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MEMO TO WARNER BROTHERS: 3 Discs does NOT make it better!

July 16, 2008

Just when I thought I was going to be able to let go of my utter dislike of SPEED RACER, the Internet Movie Database reports today that on September 16, SPEED RACER will be out in a special 3 disc set of this train wreck.  There’ll be the movie, with extras including how they did the races without a real car anywhere.  Personally, I’d like an extra in which they explain how they wrote a movie without a real plot.  The second disc will be a demo of the video game, and the third will be a digital download copy, so you can be nauseated anywhere.

I guess that the folks at Warner Brothers are hoping that this movie will play better at home.  I suppose it will, if I turn the sound off, and completely dim the picture.  I feel like the execs at Warner Brothers are just throwing good money after bad.  People, the movie TANKED at the box office, and this was BEFORE the economy started to get really bad.  So, I ask you in the name of all reasonableness, why put out a special edition of a movie that FAILED?  I don’t hear people crying out for a special 3 disc edition of GIGLI.  I realize there is a special edition of SHOWGIRLS, but that I understand as SHOWGIRLS has become something of a cult favorite.  And when was the last time you heard this in a conversation:  “Wouldn’t it be great if THE FLINTSTONES IN VIVA ROCK VEGAS was a three disc set.”?

I’m sure that some people who initially GOT this movie will want to own the discs that are coming out.  It’s your money, and I have no right to tell you how to spend it, but let me offer this advice to the powers that be at Warner Brothers:  Wouldn’t the money your spending on this special edition of SPEED RACER on DVD be BETTER spent on releasing some of the BETTER titles that might be still sitting in your vaults?  I don’t have any specific titles in mind at the moment, but there must be a classic in there somewhere that HASN’T seen the light of day on DVD.

Let me close this column with a special thank you.  Over the past week, the total number of visits to my blog went over 500, with today’s total reaching 520.  I just wanted to say thank you to my faithful readers, and those of you who happened on it by chance.  I honestly didn’t expect to see such interest in yet another blog about one person’s opinions about the movies.  I thank you all, and I hope you will continue to keep reading!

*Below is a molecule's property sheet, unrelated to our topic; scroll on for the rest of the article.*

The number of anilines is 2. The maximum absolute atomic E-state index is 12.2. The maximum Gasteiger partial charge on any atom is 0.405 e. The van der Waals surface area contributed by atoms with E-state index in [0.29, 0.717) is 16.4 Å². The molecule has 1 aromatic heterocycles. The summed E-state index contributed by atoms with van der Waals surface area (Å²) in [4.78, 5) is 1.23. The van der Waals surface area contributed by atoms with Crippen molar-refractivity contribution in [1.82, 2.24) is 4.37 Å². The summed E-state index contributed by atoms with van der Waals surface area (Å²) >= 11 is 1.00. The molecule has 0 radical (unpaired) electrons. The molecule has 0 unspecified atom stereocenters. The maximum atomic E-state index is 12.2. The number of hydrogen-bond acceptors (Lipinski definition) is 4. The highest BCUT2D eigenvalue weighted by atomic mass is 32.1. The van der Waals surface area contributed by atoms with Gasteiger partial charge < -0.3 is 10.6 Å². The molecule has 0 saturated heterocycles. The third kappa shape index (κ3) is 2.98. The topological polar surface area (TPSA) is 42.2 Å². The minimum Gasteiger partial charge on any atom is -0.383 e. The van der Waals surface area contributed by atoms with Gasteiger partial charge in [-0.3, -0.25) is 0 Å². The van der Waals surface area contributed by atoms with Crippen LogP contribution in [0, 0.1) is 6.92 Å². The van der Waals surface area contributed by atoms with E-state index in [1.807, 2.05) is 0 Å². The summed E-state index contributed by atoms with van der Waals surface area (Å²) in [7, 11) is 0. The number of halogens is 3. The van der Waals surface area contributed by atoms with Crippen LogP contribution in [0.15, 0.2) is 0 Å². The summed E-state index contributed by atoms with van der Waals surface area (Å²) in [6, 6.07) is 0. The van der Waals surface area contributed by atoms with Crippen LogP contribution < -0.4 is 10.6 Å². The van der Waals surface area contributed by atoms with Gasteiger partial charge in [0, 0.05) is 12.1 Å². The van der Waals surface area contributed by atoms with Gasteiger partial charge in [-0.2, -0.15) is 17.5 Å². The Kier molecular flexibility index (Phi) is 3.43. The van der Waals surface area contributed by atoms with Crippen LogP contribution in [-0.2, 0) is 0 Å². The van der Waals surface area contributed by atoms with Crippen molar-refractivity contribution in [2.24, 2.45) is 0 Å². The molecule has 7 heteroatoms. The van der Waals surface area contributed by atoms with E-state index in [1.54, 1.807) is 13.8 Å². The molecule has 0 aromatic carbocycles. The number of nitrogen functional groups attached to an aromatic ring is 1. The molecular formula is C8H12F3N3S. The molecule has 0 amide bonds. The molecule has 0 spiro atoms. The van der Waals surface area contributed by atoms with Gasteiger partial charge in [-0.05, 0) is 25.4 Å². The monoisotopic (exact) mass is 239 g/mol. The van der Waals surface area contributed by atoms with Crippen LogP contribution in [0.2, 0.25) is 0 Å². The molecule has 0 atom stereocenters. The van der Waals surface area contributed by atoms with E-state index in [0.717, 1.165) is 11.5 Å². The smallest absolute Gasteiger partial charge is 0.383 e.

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Movie Review: JOURNEY TO THE CENTER OF THE EARTH 3D (New Line Cinema, Rated PG ****)

July 12, 2008

JOURNEY is the action packed thrill ride that SPEED RACER should have been.  I don’t know, maybe if the Wachowski’s had done their movie in D, it would have been better, but I doubt it.  Anyway, JOURNEY launches us into a new era of 3D movies.  I was always fascinated by 3D as a kid, but never had too many chances to experience it at the movies, mainly because such movies weren’t being made when I was growing up.  And when I did get the chance, it was always with the red and green or red and blue glasses, which meant that if you were seeing a 3D movie that was SUPPOSED to be in color, you’d get the effects, but at the cost of awful color distortion.   Dolby Digital has changed that forever with their new technology.  If you see this movie in 3D, and I strongly urge you to find a theater that IS showing the 3D edition, you’ll be watching through a special pair of polarized glasses that are quite comfortable, and NOT made from cheap cardboard either.

The story itself is no slouch either.  Brendan Fraser is Professor Trevor Anderson, a geology professor whose career is threatening to crash around his ears.  It seems that the students at his college are as interested in his theories about the connection between volcanoes and Pangaea as they would be about the history of limburger cheese.  Knowing this, the college has decided to close Anderson’s department.  On the homefront, Anderson’s sister-in-law (Jane Wheeler) wants him to spend a few days with his nephew Sean (Josh Hutcherson) while she goes to prepare a new home for herself and Sean in Canada.  It turns out that Sean’s father (Trevor’s brother)disappeared while Sean was very little.  Sean, meanwhile has become surly, unresponsive, obsessed with his PSP and FAMILY GUY-you know, your typical teenager (just kidding to all you teenagers out there-I know you don’t ALL have PSP’s).  Trevor and Sean soon discover a correlation between Jules Verne’s classic novel, Trevor’s research, and Sean’s dad’s last expedition.

It’s off to Rekjavik to put the pieces together.  That’s where they meet their guide, Hannah Ásgeirsson (Anita Briem), who agrees to help them for a price.  The adventure really begins to take off when the three of them get trapped in a cave on a mountainside.  The only way out, as they will soon discover is to find another way to go.  They get to the title destination only after having to stumble around above ground for a while, culminating with a thrill ride on a mining car.   I have to admit that I was a little worried about this scene.  I don’t do thrill rides very well for two reasons:  one, I have a mild heart condition, and I get motion sickness.  But it turned out to be as good as the runaway train sequences in POLAR EXPRESS, and I didn’t feel all that queasy.  But I will caution you nonetheless, I did feel a little out of sorts at the end of the movie, but again nothing to cause me concern.  My advice is close your eyes if and when you need to.